Profitability began to fall with coming of Bristol to Exeter Railway in 1849, which ran alongside the canal. By 1865, declining trade and losses resulted in closure of section between Taunton and Lowdwells, which was sold to the Bristol and Exeter Railway Company and filled in. . The section between Tiverton and Lowdwells was kept open until 1925. For a while this section was leased by Joseph Barry who used it to grow lilies. These were harvested by hand and sent by rail to Covent Garden where they were used to make funeral wreaths.

By now the canal was beginning to silt up and becoming unnavigable. Serious cracks were appearing near Halberton. The canal was formerly closed to navigation in 1962 and plans were drawn up to fill in the canal and use the land for housing.

The Tiverton Canal Preservation Society was formed and a public campaign was a success. In 1971, Devon County Council took ownership and it is now the Grand Western Canal County Park, noted for its wealth of wildlife, particularly wildflower-rich canal banks, dragonflies and kingfishers.



The canal is only 2-3 feet deep now and small dredging boats help keep it open.


The main activities are centred round the Canal Basin with a visitor centre, mall shop, Duck’s Ditty cafe-bar, boat hire , walking along the tow path and best of all, the horse drawn barge trips.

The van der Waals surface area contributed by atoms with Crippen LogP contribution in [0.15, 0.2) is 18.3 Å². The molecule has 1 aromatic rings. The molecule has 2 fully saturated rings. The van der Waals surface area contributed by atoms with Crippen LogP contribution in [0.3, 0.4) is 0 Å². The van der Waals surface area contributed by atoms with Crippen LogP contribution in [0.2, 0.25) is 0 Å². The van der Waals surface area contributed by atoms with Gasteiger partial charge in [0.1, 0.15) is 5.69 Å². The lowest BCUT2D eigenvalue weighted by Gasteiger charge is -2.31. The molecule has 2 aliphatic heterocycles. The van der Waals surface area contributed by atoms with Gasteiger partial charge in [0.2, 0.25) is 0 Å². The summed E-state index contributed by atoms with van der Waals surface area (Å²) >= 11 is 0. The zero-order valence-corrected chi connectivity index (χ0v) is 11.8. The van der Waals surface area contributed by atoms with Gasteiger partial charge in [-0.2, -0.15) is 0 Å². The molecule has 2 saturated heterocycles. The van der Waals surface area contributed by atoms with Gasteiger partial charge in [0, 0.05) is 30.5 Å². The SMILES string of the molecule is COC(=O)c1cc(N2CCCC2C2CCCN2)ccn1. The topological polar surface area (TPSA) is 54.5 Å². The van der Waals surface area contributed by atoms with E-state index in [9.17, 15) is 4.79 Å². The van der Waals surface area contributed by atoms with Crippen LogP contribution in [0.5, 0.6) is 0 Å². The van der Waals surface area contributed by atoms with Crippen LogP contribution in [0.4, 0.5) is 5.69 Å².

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The first horse drawn barge trips began in 1974. It is the only horse drawn barge trip operating in England, complete with staff dressed in traditional clothing.


The company own three horses. George is 15 this year and is the smallest being a Welsh Cob.


Ross is shire horse and is 18. Brindley, another shire horse, is eight years old and 20232 was his first season as a working horse. Apparently he is still very keen and will complete the trip in 45 minutes! and he’s very keen doing the trip in 45 minutes! The horses are rotated working two days and then spend the rest of the week on the hills. The horses only work for six months during the summer. They can continue to work until they are 20 - 22years old.






1000+ Posts
A trip along the canal

There are two trips, the shorter one taking 1.5 hours and a longer one in the afternoon taking 2.5 hours as far as East Manley.

The Tivertonian is painted in traditional canal colours with roses and castles. It seats 75 passengers travel along at eye level to the canal banks and their vegetation. The skipper gives a running commentary covering the history of the canal and surrounding area as well as about the horses.